One of our big complaints about the way the Legislature works is that leadership in the Assembly and Senate can prevent extremely popular bills from ever coming to the floor for debate and a vote. This is problematic for a number of reasons: it is not particularly democratic; it lets rank-and-file legislators off the hook -- allowing them to claim to support popular bills that may be expensive without having to make any sacrifice for them; and it prevents New Yorkers from being able to hold their legislators accountable for failing to get legislation passed.
In our 2004 report we referenced Timothy's Law as an example of a bill that everyone seemed to support, but somehow never got to the Senate floor for a vote. Timothy's Law was named after a 12 year old boy who committed suicied. His death might have been prevented by psychological treatment that was not covered by his insurance and was, therefore, denied to him. The legislation would require New York's health insurers to cover treatment for mental illness and drug abuse.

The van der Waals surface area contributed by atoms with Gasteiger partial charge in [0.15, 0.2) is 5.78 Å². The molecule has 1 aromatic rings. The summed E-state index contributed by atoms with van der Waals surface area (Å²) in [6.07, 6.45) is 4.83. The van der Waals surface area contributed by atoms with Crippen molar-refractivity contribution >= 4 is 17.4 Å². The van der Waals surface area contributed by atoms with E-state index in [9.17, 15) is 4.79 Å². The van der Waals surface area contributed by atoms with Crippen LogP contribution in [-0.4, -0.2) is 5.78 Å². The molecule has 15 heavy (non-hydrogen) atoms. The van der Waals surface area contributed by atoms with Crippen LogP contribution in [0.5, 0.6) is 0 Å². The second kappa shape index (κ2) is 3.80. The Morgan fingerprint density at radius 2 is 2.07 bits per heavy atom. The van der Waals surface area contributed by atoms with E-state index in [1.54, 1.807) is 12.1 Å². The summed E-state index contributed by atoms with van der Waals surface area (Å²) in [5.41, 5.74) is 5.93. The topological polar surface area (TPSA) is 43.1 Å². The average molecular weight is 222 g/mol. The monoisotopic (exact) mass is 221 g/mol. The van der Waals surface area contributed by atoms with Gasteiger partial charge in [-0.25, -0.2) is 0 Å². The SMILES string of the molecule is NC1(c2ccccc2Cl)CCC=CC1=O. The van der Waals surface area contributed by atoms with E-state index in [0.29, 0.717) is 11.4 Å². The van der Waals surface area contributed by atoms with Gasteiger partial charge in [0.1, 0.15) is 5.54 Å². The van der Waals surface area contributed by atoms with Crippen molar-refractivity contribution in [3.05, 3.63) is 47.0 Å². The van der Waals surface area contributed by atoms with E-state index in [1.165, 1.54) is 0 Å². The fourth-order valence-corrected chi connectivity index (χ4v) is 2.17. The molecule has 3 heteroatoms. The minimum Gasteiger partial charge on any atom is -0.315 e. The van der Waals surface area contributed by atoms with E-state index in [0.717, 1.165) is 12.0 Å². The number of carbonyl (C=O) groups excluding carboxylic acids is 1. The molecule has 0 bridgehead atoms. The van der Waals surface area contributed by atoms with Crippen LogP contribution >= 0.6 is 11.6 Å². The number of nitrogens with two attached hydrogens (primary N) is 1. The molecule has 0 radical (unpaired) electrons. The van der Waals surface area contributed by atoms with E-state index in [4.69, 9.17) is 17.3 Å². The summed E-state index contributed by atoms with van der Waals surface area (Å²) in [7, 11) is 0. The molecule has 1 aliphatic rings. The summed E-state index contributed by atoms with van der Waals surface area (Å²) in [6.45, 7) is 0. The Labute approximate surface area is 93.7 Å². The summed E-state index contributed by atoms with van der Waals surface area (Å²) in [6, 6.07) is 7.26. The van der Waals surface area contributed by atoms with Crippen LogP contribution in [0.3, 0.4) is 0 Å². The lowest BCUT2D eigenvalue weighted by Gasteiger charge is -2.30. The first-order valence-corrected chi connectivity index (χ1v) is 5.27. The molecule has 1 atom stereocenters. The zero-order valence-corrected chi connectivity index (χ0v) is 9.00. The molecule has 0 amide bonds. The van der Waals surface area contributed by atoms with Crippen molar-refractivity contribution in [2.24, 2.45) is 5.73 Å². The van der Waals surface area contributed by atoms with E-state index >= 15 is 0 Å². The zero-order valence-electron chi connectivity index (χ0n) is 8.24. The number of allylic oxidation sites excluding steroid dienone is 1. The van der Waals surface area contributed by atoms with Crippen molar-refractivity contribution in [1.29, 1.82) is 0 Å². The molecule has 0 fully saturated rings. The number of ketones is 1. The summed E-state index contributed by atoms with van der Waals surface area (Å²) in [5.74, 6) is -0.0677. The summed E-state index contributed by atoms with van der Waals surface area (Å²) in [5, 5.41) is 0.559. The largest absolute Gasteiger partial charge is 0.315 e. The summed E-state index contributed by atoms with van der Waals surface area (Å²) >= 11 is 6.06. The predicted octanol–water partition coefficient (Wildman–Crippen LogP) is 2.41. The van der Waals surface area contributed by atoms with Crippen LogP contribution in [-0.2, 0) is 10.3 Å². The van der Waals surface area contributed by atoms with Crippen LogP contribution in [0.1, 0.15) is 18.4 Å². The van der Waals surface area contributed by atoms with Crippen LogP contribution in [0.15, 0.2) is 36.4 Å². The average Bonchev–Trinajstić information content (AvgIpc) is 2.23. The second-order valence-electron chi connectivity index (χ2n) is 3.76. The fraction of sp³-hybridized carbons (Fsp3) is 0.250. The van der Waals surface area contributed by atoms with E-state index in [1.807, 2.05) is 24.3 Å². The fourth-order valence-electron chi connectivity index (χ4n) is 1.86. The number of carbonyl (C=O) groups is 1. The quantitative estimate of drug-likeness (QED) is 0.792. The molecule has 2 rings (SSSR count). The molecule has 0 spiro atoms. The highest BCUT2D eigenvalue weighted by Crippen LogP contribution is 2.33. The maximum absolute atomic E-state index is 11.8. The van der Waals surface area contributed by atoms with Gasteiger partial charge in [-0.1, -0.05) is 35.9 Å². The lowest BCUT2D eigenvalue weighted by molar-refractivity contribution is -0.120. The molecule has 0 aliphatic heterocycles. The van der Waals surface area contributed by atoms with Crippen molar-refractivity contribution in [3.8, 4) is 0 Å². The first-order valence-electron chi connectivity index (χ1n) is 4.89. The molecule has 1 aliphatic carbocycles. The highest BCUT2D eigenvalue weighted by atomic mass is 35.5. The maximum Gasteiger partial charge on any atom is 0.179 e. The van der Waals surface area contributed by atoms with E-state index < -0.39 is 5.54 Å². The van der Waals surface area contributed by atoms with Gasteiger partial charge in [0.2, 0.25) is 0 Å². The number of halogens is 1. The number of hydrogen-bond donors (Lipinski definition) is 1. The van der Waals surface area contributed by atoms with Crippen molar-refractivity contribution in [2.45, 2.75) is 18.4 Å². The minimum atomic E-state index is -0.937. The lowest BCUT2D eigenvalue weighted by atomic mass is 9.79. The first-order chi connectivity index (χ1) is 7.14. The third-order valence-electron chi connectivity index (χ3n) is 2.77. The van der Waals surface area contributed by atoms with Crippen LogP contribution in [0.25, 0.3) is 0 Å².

In 2003, a majority of Senators sponsored Timothy's Law, but it never made it out of the Senate's Rules Committee. Today's Capitol Confidential notes that three years later, the law still hasn't passed the Senate (it has passed the Assembly). Advocates for the bill confronted Majority Leader Bruno in Joseph L. Bruno Stadium in Troy on Tuesday during the first home game of the Valley Cats.
Supporters of greater wetlands protection in New York (see post below) take note: time may not be on your side, if Senate leadership isn't -- no matter how many other New Yorkers and Senators want your bill passed.
Categories: Legislative Rules